There are many lovely and remarkable churches in Ghent and Saint Bavo's Cathedral ((also known as Sint-Baafs Cathedral) is one of the finest, located directly across the square from the Belfry. The oldest parts of the cathedral date back to the 12th century with strong Gothic architecture and an exquisite marble and oak rococo pulpit from 1775. With 22 alters, fantastic sculptures, carving, wrought iron work and masterpiece paintings by the Van Eyck brothers and Rubens, it is a work-of-art museum, as well as a beautiful and magnificent cathedral.

Additional Churches to visit in the old centre that are a must visit, are Saint Nicolas located close to the Koren Markt; Saint Michael, located on the Korenlei by the Leie and Saint Jacob's a few blocks west of the Vrijdag Markt, or Friday Market.

Ghent's Friday Market

It is always fun to peruse and shop a city's outside market and Ghent's Vrijdag Markt, or Friday Market (open through Sunday) is no exception. The Friday Market is located off Kammerstraat and is filled with local hand-made jewelry, art, Belgium cheeses and meats, tasty local dishes, apparel and more.

Make sure to see if you can find a cart that sells the famous Cuberdons, or Nose of Ghent sweet gum. These treats are cone-shaped with a lovely dark purple/crimson shade and taste like candied berries. There are also little outdoor cafes close by the market, to sit outside and enjoy a coffee after finding a treasure to take home and watch the world go by.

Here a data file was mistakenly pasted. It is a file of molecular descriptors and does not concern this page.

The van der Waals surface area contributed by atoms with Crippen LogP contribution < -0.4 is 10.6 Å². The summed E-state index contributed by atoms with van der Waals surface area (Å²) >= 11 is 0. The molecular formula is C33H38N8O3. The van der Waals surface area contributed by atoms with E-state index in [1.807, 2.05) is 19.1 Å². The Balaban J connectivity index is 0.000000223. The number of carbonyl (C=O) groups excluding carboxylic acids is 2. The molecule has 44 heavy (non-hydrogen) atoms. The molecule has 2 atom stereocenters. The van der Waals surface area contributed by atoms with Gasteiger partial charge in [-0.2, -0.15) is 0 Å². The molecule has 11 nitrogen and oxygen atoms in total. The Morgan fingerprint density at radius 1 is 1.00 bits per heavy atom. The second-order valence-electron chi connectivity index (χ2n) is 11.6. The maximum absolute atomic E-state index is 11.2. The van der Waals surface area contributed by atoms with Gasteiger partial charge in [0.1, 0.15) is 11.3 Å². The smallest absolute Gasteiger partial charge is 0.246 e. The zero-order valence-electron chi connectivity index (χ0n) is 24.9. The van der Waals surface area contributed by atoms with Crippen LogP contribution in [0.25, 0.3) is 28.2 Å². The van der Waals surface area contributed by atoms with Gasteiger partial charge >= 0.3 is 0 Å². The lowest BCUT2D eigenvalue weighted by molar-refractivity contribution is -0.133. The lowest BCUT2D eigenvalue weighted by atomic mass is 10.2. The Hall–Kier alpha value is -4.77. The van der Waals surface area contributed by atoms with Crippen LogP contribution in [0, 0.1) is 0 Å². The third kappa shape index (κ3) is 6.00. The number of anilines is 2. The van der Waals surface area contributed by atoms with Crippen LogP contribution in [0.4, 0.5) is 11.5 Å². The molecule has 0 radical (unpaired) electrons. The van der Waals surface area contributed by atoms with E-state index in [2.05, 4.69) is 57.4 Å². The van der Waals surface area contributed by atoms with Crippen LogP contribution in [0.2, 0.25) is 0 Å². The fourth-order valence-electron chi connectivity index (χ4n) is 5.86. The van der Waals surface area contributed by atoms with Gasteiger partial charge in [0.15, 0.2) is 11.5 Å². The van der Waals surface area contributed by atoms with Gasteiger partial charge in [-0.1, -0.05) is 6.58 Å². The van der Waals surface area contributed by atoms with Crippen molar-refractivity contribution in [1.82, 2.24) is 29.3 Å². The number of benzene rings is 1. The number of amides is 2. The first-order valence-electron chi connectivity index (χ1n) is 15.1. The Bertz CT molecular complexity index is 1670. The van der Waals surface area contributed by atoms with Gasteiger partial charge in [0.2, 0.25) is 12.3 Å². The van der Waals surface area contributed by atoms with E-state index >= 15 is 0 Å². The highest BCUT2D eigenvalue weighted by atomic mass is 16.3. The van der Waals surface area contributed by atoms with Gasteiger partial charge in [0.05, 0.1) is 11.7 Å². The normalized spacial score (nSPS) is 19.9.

Ghent's Tours and Attractions

A fun and relaxing way to see the city from spring to fall is to buy a boat trip ticket for a guided tour of the canals and sites. Multiple boat companies leave from the Korenlei, Graslei and several additional areas. They cruise through the waterways and provide interesting facts and stories on Ghent's sites and attractions, such as the Castle of the Counts. The tour last about 40 to 50 minutes and are a real price bargain, as well as excellent for taking photos.

One of Ghent's main attractions is its Gravensteen Castle, or Castle of the Counts, located on Sint Veerleplein. The unusual aspect of this castle is that it was built within the city centre, as opposed to the outskirts of town for defense. Built in 1180, the castle is in exceptional shape for its age, since it was constructed as more of a demonstration of wealth than for fortification against enemies. Visitors are able to walk through the incredible castle all the way up its narrow winding stairs to the crenellated top. Don't forget to tour the torture room that features all sorts of morose ways to correct behavior or obtain information (last used in 1861), such as the stretching wrack and the guillotine.